As wealthy investors and buyers drive up real estate values, the middle class is being squeezed further and the working poor are being shoved deeper into squalor — in places as disparate as Silicon Valley and New York City.
This week Bill points to the changing skyline of Manhattan as the physical embodiment of how money and power impact the lives and neighborhoods of every day people. Soaring towers being built at the south end of Central Park, climbing higher than ever with apartments selling from $30 million to $90 million, are beginning to block the light on the park below. Many of the apartments are being sold at those sky high prices to the international super rich, many of whom will only live in Manhattan part-time – if at all — and often pay little or no city income or property taxes, thanks to the political clout of real estate developers.
“The real estate industry here in New York City is like the oil industry in Texas,” affordable housing advocate Jaron Benjamin says, “They outspend everybody… They often have a much better relationship with elected officials than everyday New Yorkers do.” Meanwhile, fewer and fewer middle and working class people can afford to live in New York City. As Benjamin puts it, “Forget about the Statue of Liberty. Forget about Ellis Island. Forget about the idea of everybody being welcome here in New York City. This will be a city only for rich people.”
At the end of the show Bill says: “Tell us if you’ve seen some of these forces eroding the common ground where you live. Perhaps, like some of the people in our story, you’re making your own voice heard. Share these experiences at our website, BillMoyers.com.” Please use the comments section below to do so. http://billmoyers.com/episode/full-show-long-dark-shadows-plutocracy/
(in the comments section)_______________________________________________________
Sylvia Moritz • a month ago
""We are part of the remaining middle class who has been forced out of Manhattan. My husband and I lived in Manhattan for 15 years. We owned a small (600 sq. ft) apartment on the Upper West side.
We attempted to refinance after the 2008 crash--the rules changed on the overall ownership percentages in condos and we were prohibited from re-financing.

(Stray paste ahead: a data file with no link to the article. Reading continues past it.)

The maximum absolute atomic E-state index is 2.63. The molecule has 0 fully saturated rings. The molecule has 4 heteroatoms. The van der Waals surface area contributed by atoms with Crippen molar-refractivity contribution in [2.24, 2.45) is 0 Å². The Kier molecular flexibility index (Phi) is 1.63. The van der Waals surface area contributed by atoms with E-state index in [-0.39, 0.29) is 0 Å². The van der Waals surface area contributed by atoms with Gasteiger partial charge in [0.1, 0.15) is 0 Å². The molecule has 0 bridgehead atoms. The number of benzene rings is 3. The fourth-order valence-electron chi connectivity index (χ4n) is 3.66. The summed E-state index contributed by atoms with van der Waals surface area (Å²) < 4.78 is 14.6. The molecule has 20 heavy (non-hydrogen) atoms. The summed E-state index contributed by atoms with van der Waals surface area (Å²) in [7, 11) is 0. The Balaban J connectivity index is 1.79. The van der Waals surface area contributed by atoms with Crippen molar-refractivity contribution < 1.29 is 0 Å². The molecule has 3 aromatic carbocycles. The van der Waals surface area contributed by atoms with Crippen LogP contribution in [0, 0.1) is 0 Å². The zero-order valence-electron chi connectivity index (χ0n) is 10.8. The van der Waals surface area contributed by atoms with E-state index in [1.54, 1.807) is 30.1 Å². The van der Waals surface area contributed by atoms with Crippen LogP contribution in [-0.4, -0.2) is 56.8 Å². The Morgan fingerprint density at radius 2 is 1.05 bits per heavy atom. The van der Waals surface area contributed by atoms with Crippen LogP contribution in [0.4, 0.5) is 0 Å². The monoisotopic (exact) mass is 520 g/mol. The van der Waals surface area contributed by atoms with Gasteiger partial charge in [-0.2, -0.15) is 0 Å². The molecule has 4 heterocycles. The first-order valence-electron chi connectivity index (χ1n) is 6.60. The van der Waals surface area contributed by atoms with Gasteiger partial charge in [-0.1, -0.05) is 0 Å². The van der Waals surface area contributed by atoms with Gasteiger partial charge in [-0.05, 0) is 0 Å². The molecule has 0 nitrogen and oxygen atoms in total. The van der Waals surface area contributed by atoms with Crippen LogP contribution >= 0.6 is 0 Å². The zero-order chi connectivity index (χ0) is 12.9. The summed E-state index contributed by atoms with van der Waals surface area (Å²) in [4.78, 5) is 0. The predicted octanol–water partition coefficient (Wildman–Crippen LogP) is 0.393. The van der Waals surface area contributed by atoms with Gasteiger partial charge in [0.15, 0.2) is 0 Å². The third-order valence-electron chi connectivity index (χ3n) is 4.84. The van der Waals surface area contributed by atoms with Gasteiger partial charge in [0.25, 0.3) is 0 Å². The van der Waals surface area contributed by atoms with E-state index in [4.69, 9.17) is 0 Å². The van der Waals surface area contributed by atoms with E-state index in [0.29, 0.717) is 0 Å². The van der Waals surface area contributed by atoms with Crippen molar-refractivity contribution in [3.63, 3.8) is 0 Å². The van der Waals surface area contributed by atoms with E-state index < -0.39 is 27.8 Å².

After adding in the condo fees, mortgages, and just plain living expenses--we decided to sell our apartment. It was purchased by a foreign investor for an exorbitant amount--just so that investor can get a foothold in the US.
We now live in the Bronx in an apartment that is twice the size of our Manhattan one and it is costing us 1/3 of what it cost to live in Manhattan. Manhattan is only for the uber-wealthy.
What we are also staring to notice is that access to the arts, museums and other cultural events are starting to become cost prohibitive.
Manhattan is becoming a gated community for the 1%""
(And another comment:)
""whowadat • a month ago
Hello, long time fan of PBS and Bill Moyers. I have seen the rise of "Plutocracy" since 1975 when my parents owned a Mom n Pop resort at the Lake of the Ozarks in Missouri. Right next to trailer parks lived in by people who worked at "service" jobs catering to the tourists, were literal mansions frequented by their owners maybe twice a year. I watched my Dad take on a "milkman" job during the lean 6 months out of the year when there was no tourism to speak of for 2.65 hour. I watched a pimple faced 16 year old kid fill up Daddy's "cruiser" boat dockside to the tune of 1200.00 dollars in gas.....that was 4 months rent....which the kid laughed he would burn up in one weekend.
Today, some 40 years later, there are no Mom n Pop's of any sort in the area. Condominiums by the thousands are frequented by the half of the country making considerably more than the 50K "median" household income. (a misnomer when you considered thats less than 30K take home after taxes and medical benefits) There are no more "cruisers" but rather "Cigarette" boats capable of outrageous speeds making the 15' fishing boat I used to get around in completely unsafe. I can't even begin to comment about the effects of growing up in an area where the rich live amongst the poor rather than suburban or urban areas where "neighborhoods" serve such an important role both economically, socially, and and as a sense of community rather than the narcissistic attitudes that money and the internet has contrived.
I thought the "snowball" had finally come to a breaking point in 2008~2010 during the housing "depression" but to watch our Federal government bail out Wall Street with a 2 page 700 billion dollar bill signed overnight with no public input....confirmed to me my darkest concern....the wealthy make the rules and they're slanted towards their benefit. The needs of the individual outweigh the needs of the community. So sad.....I see no outcome other than the collapse of America....maybe not the country but definitely the ideal"".
Some people say inequality doesn’t matter. They are wrong. All we have to do to see its effects is to realize that all across America millions of people of ordinary means can’t afford decent housing.